A week or so ago when I was dallying with starting to run again and stumbled on the Worldwide WP 5k and thought – yup. A good reason to get up and out. I downloaded the NHS Couch 2 5K podcasts and got through Week 1. It’s narrated by a nice girl called Laura who sounds like she’s from Berkshire, gently soothing you to keep going through a total of eight intervals of running. So my third and final Week 1 run was also my contribution to the Worldwide WP 5k. Probably one of the very slowest ones, I cautiously stuck to the podcast programme then tagged on brisk walking to get to my 3.1 miles.
Today is the London Marathon too and although I’ve more or less given up on ever getting to that distance again, it’s always inspiring to watch people and hear the stories. I’ll always remember being on the treadmill at the gym the year Paula Radcliffe set the world record – I ended up doing about 90 minutes myself, unable to tear myself away from the TV screen above my head. The magic of something like the marathon is the group camaraderie that carries you along. I’m training by myself which means that it’s up to me to provide the motivation.
Progress with the 5k is going to be slow but that’s the way to do it.
Two things have struck me as important over these first few weeks: no pain, and compliance. Yes, there’s stiffness and the odd calf muscle twang but no lingering pain. I’m very afraid of pain. Ten years ago I was utterly debilitated with two prolapsed discs and then a myriad of other niggling conditions such as the flattest feet known to [wo]man ensued. Progressing gradually is the only way that I’ll make it through. Along with compliance. Picking a programme and finding tools is the easy part. Getting off your ass and going out there is another thing altogether. What makes it worthwhile is that regardless of how far or how slow I’ve gone – I come home with energy to make me bounce off the wall. There’s no feeling like running – getting back to a safe, strong 5k is just about the best present I could give myself.
Ack, there’s nothing like a blog to remind you of how many times you’ve tried – and failed at something. Being brutally honest, not much has changed in the past year or so, except that the scales have continued to go in the wrong direction, frankly.
So why am I back here? Fitting into a pretty dress for a September wedding is a motivation, admittedly. Getting a bit older, realising that I’m going to have to work harder anyway, and a fear of not only being fat, but dangerously unfit.
- Healthy BMI within 365 days
- Be able to run a 5k in under 35 minutes
It’s going to be a pretty intensive year. There’s a wedding (definitely!) and a housemove (hopefully) in there too.
My tools are going to be my iPhone with Nike+ app, and Weightwatchers online.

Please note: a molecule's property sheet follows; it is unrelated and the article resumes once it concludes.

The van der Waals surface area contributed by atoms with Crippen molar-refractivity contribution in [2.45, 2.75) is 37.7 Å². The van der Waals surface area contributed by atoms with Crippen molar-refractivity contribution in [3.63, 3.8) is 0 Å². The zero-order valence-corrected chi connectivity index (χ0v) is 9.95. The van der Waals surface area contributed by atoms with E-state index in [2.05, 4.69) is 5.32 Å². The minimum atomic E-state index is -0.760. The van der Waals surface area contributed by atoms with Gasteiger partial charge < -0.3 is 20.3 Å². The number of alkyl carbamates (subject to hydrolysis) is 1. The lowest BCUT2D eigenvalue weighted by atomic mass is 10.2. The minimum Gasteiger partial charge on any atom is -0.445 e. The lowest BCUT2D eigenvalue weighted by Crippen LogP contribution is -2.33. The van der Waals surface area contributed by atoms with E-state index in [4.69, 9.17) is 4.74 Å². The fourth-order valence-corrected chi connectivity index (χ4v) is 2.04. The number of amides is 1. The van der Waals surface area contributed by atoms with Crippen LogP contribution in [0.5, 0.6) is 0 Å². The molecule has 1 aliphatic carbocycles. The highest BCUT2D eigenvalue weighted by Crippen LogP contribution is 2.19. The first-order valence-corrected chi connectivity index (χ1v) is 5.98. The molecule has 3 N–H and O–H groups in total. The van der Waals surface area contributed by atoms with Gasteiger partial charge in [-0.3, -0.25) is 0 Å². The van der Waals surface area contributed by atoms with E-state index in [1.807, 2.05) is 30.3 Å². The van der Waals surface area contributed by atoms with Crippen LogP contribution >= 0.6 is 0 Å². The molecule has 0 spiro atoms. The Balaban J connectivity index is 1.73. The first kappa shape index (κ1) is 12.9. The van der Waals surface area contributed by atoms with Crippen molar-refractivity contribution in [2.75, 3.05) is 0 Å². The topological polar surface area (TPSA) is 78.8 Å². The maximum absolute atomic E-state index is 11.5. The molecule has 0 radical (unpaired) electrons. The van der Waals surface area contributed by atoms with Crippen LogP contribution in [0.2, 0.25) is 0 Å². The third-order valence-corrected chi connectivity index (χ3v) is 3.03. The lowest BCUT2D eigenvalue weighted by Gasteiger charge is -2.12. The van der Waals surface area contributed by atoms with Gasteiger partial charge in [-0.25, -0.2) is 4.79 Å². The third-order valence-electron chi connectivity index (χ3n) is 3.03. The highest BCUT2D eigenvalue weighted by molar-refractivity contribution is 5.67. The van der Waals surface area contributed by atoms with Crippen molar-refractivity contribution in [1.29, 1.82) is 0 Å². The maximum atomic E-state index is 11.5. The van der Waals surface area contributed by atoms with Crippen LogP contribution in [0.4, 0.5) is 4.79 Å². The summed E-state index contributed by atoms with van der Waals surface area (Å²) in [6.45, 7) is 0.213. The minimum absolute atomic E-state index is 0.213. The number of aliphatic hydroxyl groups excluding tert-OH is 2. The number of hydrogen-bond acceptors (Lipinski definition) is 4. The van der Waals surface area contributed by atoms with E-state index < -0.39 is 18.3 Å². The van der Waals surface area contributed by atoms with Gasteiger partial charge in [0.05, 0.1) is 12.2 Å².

Wish me lots of luck.
I’m thinking about running again. When I say that, I mean that I am obsessing about it. I don’t want to walk, powerwalk, or jog. I want to be going at it, pounding pavements for an hour or two, getting past that lumbersome, uncomfortable first wind into the place where I can settle down, head into the wind and keep going.
However, before that, there’s a few potential stumbling blocks. My fitness levels have plummeted. I’m heavy for my feet. Possibly for my orthotics too. I’m wheezy. My GP rumbles about exercise-induced asthma but I’m not convinced.
However my lovely boyf’s lovely sister is also motivated to get on her feet at the moment and so we’ve got tentative plans to do a 5k race. In theory I could be ready for one in October, following the Couch 2 5k program. It’s starting off with a ‘ralk’ element – run/walk for controlled intervals.
I’m using Robert Ullrey’s podcasts which are great, because I literally have no excuse: iPod on, out the door. Somehow I managed to avoid downloading the first one so I am starting at Week 2 – oops – but I haven’t had any residual pain or stillness so far so I’m hopeful. On the way around the park today today I could feel something wet hit off my leg as I stumbled about and wondered if my skins had decided to spontaneously bleed, but it was a leaky waterbottle.
It seems like I’m inclined to follow a program. Here’s hoping this works. For at least a week or two.
I’m rubbish at maths. But I know the figures for my run didn’t add up this morning. I checked my pace about fifteen minutes in and the Nike+ reported that I’d done 0.47 miles. I’ve noticed that over my last couple of runs, the overly-medicated female voice has stopped telling me my stats – usually how far you’re run on a distance programme or long for a timed run, from what I remember. Perhaps the sensor is moving about too much on my shoe. I’ll keep a better eye on it for the next run.
When I came home I used the Google pedometer to calculate the distance and it came out at 2.72 miles – better but irritating because if I’d realised that was my true tally I’d have stayed out a little longer, to at least 3.5.
I decided to delete this run so as not to completely bugger up my averages (20 min mile – no thanks) and also deleted the Christmas Day walk. So my totals are a little off but the average pace should be closer to what it really is. And that’s what I need to work on reducing.
9 :: 31:64 :: 11:06
I’m trying to keep up with the best of intentions and for the most part it’s working. I’m getting a little more cautious about the distances – after some twinges, erring on side of caution and sticking to up to 4 miles at the moment, which is plenty for a newbie. Tonight I wasn’t totally in the mood. Then I offered to cook dinner for a friend after the run and suddenly it was like a promise “got to run, got to cook’ and I did. And it went really well. It was one of those days when you feel immeasurably better for pounding your joints through three swimming-through-treacle miles and remember why you ever bothered to start running again.
Not loving running in the dark. As I still rely on music to keep me going, and the Nike toy to log the run, I’ve taken to having one earphone in. I know it’s still not totally safe. Though I was surprised at the amount of runners that I passed – all solo – so come the spring nights, the park is going to be mobbed. (I run on pavements and roads at the moment – along bus routes where it’s busy and on the roads around my local park, if it’s early morning or winter night runs).
The other thing that I really should really get hold of is some Cram tags. Or a plastic keyring with a contact number on it. Well the ideal solution would be a running partner… I’m thinking that if I stick with this until the end of March I’ll try the local club again.
10 :: 34:85 :: 11:25